By Steve Moffic

About seven years ago, I went to the local grocery store after my
granddaughter Hannah was born. As I was paying for the groceries, the
clerk asked me as usual, "Paper or Plastic?" to pack my groceries in.
But this time was different. To my surprise, I could not answer right
away because I started to wonder: what would be best for this new
baby? Did it matter to her life whether it was paper or plastic? Or,
was this a stupid question?

By now, I know the answer to that question is very important to her
and my other grandchildren, now 11, 9, and 5 years old. In fact, it is
important to all children, even if the answer is still not quite
certain. Neither plastic bags or paper bags are good for the
environment we live in. It is best to bring our own bags, but even so
we have to keep them clean so they don't get too dirty with germs that
are bad for our health. To save energy, we should wash them by hand.
But why make such a big deal out of something as simple as carrying
groceries?

Recently, a 12-year-old friend of my 11-year-old grandson Noah seems
curious about why. He has become more interested in climate change and
wants to know more about it. Noah, too, has been interested. What can
I tell them?

Now, entering the teenage years is hard enough. Your body changes more
quickly. You feel different. You start to think more about what is
important in life. But now, you also have to think about how the
climate and environment we live in is changing. When I was 12, some 56
years ago, all I was concerned about as far as the climate goes was
whether it was nice enough to go outside and play.

Now it is different. Here is what I think Noah's friend and every
budding pre-teen and teenager should know.

You already have a head start in making your future better. That you
ask about climate change means you are not denying that it is changing
for the worse. Too many adults still don't believe that.

Maybe you also understand that it is people that are making our
climate get warmer than ever. How do we do that? In our desire for
more and more energy from fossil fuels like oil, we are releasing too
much carbon into the air.

What happens when too much carbon is in the air? Year by year, the
earth slowly warms. Ice melts and our water rises. The everyday
weather seems to get more unstable, causing worse storms, flooding,
and fires. All sorts of living things struggle for survival and many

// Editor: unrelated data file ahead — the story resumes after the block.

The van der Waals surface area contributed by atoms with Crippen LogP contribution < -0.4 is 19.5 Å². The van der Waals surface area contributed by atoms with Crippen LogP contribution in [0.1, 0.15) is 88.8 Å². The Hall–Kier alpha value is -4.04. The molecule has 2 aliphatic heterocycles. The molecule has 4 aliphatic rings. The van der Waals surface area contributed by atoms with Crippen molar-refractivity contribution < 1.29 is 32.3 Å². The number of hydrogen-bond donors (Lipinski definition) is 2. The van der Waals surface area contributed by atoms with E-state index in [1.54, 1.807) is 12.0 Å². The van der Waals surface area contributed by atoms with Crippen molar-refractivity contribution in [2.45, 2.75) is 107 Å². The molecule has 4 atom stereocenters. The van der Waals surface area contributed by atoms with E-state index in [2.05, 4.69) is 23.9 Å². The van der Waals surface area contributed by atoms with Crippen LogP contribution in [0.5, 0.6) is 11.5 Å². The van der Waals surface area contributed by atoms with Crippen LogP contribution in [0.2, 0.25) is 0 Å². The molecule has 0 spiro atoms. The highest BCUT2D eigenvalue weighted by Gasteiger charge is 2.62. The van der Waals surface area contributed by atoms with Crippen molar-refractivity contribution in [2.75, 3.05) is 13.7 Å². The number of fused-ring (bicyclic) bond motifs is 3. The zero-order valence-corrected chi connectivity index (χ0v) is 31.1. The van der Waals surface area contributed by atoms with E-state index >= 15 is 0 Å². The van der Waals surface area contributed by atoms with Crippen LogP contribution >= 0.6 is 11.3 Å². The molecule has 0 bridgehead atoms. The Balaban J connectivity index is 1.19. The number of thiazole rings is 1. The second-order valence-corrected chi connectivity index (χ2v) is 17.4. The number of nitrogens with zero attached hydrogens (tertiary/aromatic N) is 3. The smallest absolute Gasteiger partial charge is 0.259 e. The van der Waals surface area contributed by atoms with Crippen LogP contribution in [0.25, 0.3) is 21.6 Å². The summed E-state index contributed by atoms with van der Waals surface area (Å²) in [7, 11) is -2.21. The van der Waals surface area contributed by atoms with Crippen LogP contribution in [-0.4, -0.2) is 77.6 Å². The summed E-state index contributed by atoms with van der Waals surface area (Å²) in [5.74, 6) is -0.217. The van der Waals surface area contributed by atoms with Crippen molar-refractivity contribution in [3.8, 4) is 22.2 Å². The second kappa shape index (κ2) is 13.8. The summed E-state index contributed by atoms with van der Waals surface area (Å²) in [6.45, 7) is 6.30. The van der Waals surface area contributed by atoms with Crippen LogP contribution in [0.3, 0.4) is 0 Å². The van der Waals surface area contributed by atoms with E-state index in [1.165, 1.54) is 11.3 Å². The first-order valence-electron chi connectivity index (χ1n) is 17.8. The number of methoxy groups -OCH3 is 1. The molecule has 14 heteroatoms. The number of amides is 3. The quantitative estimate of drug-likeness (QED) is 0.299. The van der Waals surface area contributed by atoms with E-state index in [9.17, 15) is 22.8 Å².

die off. You may have heard of one of the animals at risk: polar
bears. In many places, farmers will have trouble growing the same
crops in the same places, so food supplies will be threatened. More
particles in the air from pollution, which is often bad in big cities,
seems to harm our brains.

These changes may mean that people may someday have to move to
different places, like the ''polar cities'' that some futurists have
talked about. Now, we are beginning to call the people who might have
to move north in the future as ''climate refugees''. Of course, some
people who now live in cold climates may even welcome warmer winters,
but most of the people in the world will not.

In other words, like we humans get a fever when we are sick, the Earth
is beginning to get a fever because the environment is getting sick.

There is a legendary experiment that shows what can happen when we
slowly warm the water. I don't think you will do this experiment at
school, but it is easy to understand anyways. If you take a living
frog and throw it into boiling water, it will jump right out. But, if
you throw a frog into warm water, it will stay there. Then, if the
water slowly warms, the frog will still stay there, hardly noticing
the change in temperature. After awhile, it will be cooked to its
death, never realizing what danger it was in.

I hope we humans don't act like frogs. That's why I wrote a letter
that was published in TIME magazine a few years back. I said that like
in that frog experiment, it would be better to use the term global
boiling instead of the less worrisome global warming. I also wrote in
the letter that as a psychiatrist, I know that is is hard for humans
to be worried about an uncertain climate 50 years from now. Our brain
is made to much more easily respond to immediate danger, like a car
coming at you or your parents threatening to punish you. It is easy
for us to deny problems that we don't want to solve or feel are too
difficult to solve.

But you and the rest of us do have the ability to overcome this
tendency and to change our behavior. What can you and all your friends
do? Ask your parents to save energy. Ask them to vote for politicians
that are concerned about the environment. Get your teachers and
schools to study climate change. Be sure to play outdoors a lot and
enjoy all that nature offers. Eat more food grown near where you live. Read the Dr. Seuss
book about The Lorax. Read in the Old Testament about how we are
supposed to take care of the earth, not to destroy it. Watch the new
cli-fi movies like ''Godzilla''. Write letters to your newspaper.
Communicate on-line with other children all over the world, for even
making changes for the better in the United States is not enough. This
is a global problem, so countries like China and India have to help,
too.

I started to change very late in my life. I had been very wasteful up
to 7 years ago. But you can change much earlier, right now. It is your
future that is at stake!

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